New Delhi: Pushing a major reform, the government today allowed 51 per cent foreign investment in the multi-brand retail, paving way for global chains like WalMart, Carrefour and Tesco to open mega stores in 53 major cities.
The decision, a game-changer for the estimated USD 590 billion (Rs 29.50 lakh crore) retail market, is taken at the meeting of the Cabinet presided over by Prime Minister Manmohan Singh.
The Cabinet also decided to remove the 51 per cent cap on FDI in single brand format under which companies in food, lifestyle and sports business run stores.
Owners of brands like Adidas, Gucci, Hermes, LVMH and Costa Coffee can have full ownership of business in India. In the wake of apprehensions among some political parties, including UPA ally Trinamool Congress over impact of the decision on farmers and kirana shops, tough riders have been imposed on the entry of multi-national companies.
They should bring in minimum investment of USD 100 million, of which half should be in the back-end infrastructure like cold chains, processing and packaging.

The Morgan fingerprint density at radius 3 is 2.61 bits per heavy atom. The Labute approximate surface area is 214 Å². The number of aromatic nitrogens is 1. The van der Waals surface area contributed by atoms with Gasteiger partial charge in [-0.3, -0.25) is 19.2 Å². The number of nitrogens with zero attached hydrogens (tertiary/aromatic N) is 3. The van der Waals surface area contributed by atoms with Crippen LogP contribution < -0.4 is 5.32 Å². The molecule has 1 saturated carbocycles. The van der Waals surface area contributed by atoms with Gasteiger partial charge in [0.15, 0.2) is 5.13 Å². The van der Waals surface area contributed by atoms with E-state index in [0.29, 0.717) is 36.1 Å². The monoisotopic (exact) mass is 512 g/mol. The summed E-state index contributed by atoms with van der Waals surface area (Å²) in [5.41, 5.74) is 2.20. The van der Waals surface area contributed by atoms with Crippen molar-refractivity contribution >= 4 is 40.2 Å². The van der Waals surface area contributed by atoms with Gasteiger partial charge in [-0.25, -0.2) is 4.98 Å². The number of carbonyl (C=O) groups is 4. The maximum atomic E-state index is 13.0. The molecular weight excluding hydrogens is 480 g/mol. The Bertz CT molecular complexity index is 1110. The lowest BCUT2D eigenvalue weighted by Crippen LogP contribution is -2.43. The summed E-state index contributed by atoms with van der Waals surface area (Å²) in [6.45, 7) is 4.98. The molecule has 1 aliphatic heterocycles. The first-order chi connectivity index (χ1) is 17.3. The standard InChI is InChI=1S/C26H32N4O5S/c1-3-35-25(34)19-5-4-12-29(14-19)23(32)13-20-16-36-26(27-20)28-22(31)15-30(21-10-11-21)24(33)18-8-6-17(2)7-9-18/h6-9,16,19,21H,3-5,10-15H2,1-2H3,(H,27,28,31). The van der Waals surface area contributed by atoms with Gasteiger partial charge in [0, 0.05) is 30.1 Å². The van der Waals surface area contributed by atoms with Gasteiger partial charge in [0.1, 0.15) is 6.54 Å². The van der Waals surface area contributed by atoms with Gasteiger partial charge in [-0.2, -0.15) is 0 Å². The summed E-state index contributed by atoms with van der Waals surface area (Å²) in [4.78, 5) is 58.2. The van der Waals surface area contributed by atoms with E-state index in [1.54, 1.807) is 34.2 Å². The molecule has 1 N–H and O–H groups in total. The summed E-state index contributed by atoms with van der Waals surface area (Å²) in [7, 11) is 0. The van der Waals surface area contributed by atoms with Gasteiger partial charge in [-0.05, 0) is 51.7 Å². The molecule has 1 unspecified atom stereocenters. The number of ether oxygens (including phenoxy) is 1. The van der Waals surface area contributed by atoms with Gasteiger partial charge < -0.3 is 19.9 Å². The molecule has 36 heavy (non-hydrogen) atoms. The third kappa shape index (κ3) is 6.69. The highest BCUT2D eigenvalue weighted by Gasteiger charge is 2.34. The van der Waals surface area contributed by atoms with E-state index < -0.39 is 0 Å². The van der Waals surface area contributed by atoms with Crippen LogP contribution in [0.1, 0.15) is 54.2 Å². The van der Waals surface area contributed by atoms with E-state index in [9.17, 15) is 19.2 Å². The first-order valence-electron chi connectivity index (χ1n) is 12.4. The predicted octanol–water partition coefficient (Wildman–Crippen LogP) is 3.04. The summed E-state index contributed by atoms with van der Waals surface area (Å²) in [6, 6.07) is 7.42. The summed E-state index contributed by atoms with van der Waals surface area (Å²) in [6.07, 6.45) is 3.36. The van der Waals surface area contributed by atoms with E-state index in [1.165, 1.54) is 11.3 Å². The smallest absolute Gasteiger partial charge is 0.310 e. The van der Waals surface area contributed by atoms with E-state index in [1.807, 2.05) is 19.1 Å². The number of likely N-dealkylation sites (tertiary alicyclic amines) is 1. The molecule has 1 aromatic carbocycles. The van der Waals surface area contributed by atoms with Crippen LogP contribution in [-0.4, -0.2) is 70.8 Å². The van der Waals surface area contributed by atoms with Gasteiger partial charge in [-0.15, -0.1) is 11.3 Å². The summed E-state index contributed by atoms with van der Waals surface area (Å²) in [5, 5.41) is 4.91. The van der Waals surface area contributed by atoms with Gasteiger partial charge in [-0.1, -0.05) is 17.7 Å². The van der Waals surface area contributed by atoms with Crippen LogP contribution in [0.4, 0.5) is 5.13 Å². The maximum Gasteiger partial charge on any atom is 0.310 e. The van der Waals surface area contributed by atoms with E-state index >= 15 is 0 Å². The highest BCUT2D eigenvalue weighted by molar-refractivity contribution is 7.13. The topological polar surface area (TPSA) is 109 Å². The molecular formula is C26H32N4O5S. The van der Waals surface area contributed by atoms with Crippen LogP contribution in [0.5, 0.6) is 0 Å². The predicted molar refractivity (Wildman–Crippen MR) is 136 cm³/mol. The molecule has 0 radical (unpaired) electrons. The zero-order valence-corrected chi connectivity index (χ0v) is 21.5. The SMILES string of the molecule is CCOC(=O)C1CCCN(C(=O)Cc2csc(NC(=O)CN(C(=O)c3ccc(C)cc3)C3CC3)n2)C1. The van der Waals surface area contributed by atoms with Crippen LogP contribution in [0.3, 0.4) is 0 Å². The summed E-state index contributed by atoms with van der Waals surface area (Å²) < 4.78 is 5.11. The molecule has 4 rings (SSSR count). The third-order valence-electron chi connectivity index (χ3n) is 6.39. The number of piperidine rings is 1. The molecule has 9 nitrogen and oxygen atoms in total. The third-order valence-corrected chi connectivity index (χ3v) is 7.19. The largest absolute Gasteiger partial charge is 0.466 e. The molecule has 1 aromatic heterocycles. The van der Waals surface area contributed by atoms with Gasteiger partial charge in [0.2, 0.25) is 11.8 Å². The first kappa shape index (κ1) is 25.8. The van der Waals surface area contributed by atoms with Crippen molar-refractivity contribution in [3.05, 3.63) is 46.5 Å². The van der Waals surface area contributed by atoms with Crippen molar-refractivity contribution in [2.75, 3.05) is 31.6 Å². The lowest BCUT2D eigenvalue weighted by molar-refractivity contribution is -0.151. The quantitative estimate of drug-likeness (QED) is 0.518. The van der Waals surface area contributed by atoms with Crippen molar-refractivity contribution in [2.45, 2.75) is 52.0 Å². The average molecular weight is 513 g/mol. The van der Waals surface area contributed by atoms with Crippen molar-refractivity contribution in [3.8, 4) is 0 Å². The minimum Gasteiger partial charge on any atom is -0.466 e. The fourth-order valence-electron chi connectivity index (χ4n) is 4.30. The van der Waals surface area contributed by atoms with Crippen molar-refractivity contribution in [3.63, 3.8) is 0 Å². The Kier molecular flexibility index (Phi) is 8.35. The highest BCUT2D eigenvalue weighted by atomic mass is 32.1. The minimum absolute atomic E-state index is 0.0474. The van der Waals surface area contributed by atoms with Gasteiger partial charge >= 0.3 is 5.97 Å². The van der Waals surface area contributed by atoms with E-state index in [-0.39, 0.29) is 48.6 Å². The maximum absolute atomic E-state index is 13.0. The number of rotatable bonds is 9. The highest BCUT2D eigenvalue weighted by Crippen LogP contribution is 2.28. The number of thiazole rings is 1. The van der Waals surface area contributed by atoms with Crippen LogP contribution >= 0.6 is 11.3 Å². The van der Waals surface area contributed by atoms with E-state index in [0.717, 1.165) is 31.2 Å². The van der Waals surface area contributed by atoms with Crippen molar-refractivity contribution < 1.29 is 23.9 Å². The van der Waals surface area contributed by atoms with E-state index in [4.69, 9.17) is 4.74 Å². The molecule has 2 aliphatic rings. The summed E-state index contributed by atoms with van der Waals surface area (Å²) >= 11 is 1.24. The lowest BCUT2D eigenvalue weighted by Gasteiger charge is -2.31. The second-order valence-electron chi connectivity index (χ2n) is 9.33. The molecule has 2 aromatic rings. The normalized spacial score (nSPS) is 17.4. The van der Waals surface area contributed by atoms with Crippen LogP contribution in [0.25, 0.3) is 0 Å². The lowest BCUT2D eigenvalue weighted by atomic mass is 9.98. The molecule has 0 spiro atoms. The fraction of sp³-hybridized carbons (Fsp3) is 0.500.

The retailers will have to source at least 30 per cent of manufactured and processed products from small-scale units. Battling near double digit inflation, government has been trying to build a consensus on the issue for the last 17 months,contending the entry of MNCs in retail would contain inflation.
Considering space constraint in big cities, stores can come up within 10 km of 53 cities with one million population.
Besides, agri produce like fruits, vegetables, grains, pulses, poultry, fishery and meat products will have to be sold without branding. Also, government and its agencies will have the first right on procurement.
As much as 95 per cent India’s retail market is driven by mom and pop (kirana) stores. The organised trade with players like Future group, Reliance and the Tatas have captured only a small cake in the big retail market.